Judge sentences retired major for contract fraud in Kuwait
December 14, 2011
WASHINGTON (Army News Service, Dec. 14, 2011) - A retired Army major was sentenced Tuesday to 24 months in prison for engaging in money laundering of criminally derived property totaling $400,000, which he received from a contractor following his deployment to Kuwait.
Charles Joseph Bowie Jr., 45, of Georgetown, Texas, was sentenced by U.S. District Judge Xavier Rodriguez in the Western District of Texas, San Antonio Division. In addition to his prison term, Bowie was sentenced to three years of supervised release and was ordered to pay $400,000 in restitution.
Bowie pleaded guilty in May 2011 to one count of engaging in monetary transactions in property derived from specified unlawful activity. According to court documents, Bowie, a major in the U.S. Army at the time, served in Kuwait from April 2004 to April 2005, in support of Operation Iraqi Freedom.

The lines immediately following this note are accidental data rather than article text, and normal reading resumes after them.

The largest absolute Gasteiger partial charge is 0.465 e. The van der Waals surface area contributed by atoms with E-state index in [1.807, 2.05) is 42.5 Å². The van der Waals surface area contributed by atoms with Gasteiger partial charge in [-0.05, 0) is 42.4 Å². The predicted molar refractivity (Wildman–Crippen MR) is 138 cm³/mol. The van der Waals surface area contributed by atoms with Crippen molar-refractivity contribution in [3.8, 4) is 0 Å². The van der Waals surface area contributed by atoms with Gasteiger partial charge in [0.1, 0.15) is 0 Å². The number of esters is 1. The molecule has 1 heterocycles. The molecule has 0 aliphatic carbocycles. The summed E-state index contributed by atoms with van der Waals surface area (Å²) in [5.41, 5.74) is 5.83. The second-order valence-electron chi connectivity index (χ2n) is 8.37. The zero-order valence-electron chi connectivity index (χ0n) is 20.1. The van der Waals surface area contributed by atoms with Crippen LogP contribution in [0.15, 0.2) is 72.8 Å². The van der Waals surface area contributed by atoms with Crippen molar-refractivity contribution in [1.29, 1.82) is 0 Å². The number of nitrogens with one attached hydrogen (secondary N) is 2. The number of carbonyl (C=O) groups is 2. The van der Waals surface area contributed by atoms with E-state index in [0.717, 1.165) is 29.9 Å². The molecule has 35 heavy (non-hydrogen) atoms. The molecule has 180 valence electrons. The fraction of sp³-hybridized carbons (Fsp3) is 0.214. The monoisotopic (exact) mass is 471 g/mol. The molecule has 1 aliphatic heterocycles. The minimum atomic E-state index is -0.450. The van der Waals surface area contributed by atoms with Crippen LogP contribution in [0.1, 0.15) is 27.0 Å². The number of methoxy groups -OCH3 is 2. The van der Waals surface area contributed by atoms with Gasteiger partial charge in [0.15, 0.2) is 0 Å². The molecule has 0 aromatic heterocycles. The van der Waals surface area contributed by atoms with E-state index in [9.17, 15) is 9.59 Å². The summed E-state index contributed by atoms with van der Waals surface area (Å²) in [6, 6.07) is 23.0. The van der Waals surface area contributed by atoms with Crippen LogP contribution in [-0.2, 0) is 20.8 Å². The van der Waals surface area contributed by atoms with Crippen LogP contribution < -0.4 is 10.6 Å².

While in Kuwait, Bowie conspired with John Cockerham, also a U.S. Army major at the time, who directed a government contractor to pay Bowie money in exchange for the award of a bottled water contract. As part of his guilty plea, Bowie admitted that he entered into a sham consulting agreement with the contractor in an effort to conceal the four $100,000 payments he received from the contractor between July 2005 and February 2006.
On Jan. 31, 2008, Cockerham pleaded guilty to participating in a bribery and money laundering scheme. He was sentenced on Dec. 2, 2009, to 210 months in prison and ordered to pay $9.6 million in restitution.
The case was investigated by the U.S. Army Criminal Investigation Command, the Defense Criminal Investigative Service, the FBI, the Internal Revenue Service, the Special Inspector General for Iraq Reconstruction, U.S. Immigration and Customs Enforcement's Homeland Security Investigations and the International Contract Corruption Task Force.